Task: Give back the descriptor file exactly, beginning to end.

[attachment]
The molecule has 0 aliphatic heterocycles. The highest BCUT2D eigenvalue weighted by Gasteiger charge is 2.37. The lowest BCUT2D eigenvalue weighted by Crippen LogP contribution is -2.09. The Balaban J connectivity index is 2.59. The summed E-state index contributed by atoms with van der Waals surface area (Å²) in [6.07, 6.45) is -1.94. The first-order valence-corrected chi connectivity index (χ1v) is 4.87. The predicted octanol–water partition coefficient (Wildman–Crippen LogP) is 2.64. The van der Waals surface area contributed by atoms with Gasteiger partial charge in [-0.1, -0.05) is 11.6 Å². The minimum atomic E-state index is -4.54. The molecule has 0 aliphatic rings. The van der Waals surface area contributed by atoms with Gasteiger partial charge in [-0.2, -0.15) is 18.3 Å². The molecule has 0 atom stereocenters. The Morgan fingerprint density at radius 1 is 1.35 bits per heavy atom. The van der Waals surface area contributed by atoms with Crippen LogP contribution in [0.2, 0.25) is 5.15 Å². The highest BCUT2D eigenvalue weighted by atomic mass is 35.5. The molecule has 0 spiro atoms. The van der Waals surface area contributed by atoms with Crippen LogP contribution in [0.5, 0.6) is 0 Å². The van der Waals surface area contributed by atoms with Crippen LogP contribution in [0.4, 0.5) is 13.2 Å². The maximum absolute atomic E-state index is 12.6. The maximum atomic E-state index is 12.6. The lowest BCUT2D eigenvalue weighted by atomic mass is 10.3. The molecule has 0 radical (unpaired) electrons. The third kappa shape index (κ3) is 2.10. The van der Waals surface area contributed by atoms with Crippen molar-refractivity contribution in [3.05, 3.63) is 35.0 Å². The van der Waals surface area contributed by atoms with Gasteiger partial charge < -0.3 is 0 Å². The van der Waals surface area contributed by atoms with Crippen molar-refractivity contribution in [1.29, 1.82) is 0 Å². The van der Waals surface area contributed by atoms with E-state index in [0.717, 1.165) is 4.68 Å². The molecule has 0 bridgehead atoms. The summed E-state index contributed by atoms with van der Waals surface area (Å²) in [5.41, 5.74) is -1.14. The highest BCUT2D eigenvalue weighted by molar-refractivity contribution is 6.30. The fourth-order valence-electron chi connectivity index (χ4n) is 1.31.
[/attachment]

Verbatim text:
The molecule has 0 aliphatic heterocycles. The highest BCUT2D eigenvalue weighted by Gasteiger charge is 2.37. The lowest BCUT2D eigenvalue weighted by Crippen LogP contribution is -2.09. The Balaban J connectivity index is 2.59. The summed E-state index contributed by atoms with van der Waals surface area (Å²) in [6.07, 6.45) is -1.94. The first-order valence-corrected chi connectivity index (χ1v) is 4.87. The predicted octanol–water partition coefficient (Wildman–Crippen LogP) is 2.64. The van der Waals surface area contributed by atoms with Gasteiger partial charge in [-0.1, -0.05) is 11.6 Å². The minimum atomic E-state index is -4.54. The molecule has 0 aliphatic rings. The van der Waals surface area contributed by atoms with Gasteiger partial charge in [-0.2, -0.15) is 18.3 Å². The molecule has 0 atom stereocenters. The Morgan fingerprint density at radius 1 is 1.35 bits per heavy atom. The van der Waals surface area contributed by atoms with Crippen LogP contribution in [0.2, 0.25) is 5.15 Å². The highest BCUT2D eigenvalue weighted by atomic mass is 35.5. The molecule has 0 spiro atoms. The van der Waals surface area contributed by atoms with Crippen LogP contribution in [0.5, 0.6) is 0 Å². The van der Waals surface area contributed by atoms with Crippen LogP contribution in [0.4, 0.5) is 13.2 Å². The maximum absolute atomic E-state index is 12.6. The maximum atomic E-state index is 12.6. The lowest BCUT2D eigenvalue weighted by atomic mass is 10.3. The molecule has 0 radical (unpaired) electrons. The third kappa shape index (κ3) is 2.10. The van der Waals surface area contributed by atoms with Crippen molar-refractivity contribution in [3.05, 3.63) is 35.0 Å². The van der Waals surface area contributed by atoms with Gasteiger partial charge < -0.3 is 0 Å². The van der Waals surface area contributed by atoms with Crippen molar-refractivity contribution in [1.29, 1.82) is 0 Å². The van der Waals surface area contributed by atoms with E-state index in [0.717, 1.165) is 4.68 Å². The molecule has 0 bridgehead atoms. The summed E-state index contributed by atoms with van der Waals surface area (Å²) in [5.41, 5.74) is -1.14. The highest BCUT2D eigenvalue weighted by molar-refractivity contribution is 6.30. The fourth-order valence-electron chi connectivity index (χ4n) is 1.31.